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I’m happy to help. But, I have to admit that I’m unsure about diving into big questions when I have very little knowledge about Duplicati (outside of my experience as a user). I don’t want to be a time-suck by asking questions or posing ideas that have been well-trodden already.

With that said, if somebody wants to point me to a specific section of code with a clear objective… I can definitely do that. Even if it’s “grunt work” that will help offload the principal maintainers.

I’m good at writing queries, and I’m reasonably good at optimizing them by trial and error. I’ve got a cursory understanding of Explain Plan, but I’m definitely not a whiz. When it comes to general programming, I’m decent.

So, as I said, if there’s something specific that I can look at with a clear objective… send it my way and I’ll see what I can do with it!

That sounds like a really bad idea, there is no way for a zip reader to distinguish both blocks if they have the same size but different content. Although in general we have a hash collision issue if that ever occurs, so it should be extremely rare.

If that happens and it is not caught during backup you probably can’t restore one of those blocks anyways. And if the database needs to be recreated, hash collisions (with same size) can’t be resolved (or even noticed) from remote files. I think this is not a reason to ignore this optimization possibility.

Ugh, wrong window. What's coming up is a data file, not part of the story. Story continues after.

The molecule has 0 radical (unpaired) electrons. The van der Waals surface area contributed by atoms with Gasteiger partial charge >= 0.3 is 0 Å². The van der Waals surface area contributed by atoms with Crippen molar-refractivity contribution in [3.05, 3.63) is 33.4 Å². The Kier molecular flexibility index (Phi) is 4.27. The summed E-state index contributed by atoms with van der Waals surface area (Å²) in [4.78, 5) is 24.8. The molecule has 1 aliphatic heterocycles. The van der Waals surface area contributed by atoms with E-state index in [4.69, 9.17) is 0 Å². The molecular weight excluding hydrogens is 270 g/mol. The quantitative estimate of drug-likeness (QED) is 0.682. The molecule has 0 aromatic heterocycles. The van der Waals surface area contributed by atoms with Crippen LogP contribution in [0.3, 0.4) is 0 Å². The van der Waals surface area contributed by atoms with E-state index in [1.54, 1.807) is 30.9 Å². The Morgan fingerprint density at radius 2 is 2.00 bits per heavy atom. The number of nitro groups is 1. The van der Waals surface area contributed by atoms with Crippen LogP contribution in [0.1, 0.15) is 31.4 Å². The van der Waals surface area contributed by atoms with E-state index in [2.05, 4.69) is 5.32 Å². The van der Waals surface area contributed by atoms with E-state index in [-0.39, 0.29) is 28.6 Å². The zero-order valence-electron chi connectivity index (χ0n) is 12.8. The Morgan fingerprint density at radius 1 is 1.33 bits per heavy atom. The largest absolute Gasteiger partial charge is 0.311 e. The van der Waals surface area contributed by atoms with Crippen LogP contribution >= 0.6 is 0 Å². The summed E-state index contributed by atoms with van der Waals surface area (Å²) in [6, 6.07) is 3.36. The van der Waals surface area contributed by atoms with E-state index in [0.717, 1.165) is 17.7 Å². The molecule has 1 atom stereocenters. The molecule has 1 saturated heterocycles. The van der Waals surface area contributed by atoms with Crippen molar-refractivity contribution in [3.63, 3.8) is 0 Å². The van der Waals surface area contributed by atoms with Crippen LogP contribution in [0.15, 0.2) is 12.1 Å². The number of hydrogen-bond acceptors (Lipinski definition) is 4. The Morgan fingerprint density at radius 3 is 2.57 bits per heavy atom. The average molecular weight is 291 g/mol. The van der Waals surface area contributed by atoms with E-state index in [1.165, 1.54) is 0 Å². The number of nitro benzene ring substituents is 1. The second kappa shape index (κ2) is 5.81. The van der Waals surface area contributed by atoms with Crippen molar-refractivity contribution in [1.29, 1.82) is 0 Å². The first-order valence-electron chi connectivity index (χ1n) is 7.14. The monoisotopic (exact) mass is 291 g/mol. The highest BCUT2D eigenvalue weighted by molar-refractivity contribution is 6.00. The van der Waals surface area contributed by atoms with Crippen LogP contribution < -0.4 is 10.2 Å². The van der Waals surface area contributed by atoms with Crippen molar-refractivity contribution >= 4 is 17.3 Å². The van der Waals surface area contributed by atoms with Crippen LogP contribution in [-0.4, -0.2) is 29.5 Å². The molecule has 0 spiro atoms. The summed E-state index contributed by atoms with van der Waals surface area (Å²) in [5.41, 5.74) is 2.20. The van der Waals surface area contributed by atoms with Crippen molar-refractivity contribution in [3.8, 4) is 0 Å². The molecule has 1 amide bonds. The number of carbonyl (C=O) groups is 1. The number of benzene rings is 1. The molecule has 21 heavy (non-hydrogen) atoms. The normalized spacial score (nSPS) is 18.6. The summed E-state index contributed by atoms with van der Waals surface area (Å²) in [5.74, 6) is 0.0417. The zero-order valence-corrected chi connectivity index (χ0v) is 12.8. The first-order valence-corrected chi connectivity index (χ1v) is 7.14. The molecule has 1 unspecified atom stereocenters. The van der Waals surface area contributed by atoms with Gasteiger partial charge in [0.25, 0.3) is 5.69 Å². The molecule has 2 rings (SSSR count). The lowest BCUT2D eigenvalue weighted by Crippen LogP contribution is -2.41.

Agree. I don’t know historically whether design of using hash along with size was due to collision worry. Looking at the Block table index set, there’s no index on just hash, although there’s one on hash + size.

CREATE UNIQUE INDEX “BlockHashSize” ON “Block” (“Hash”, “Size”)

UNIQUE INDEX gives me the best confidence of uniqueness, and changes less than the C# code, etc.

Also bear in mind that the one new maintainer is kind of swamped, and good focus on what to fix (and also good preparation such as this) may help get a PR in. I’d note that Duplicati still has integrity bugs, which I’m trying to get handled. You helped on one recently. Thanks. In general though, I’d prioritize as

Writing Quality Code: Practicing “Make It Work, Make It Right, Make It Fast” when picking what to work.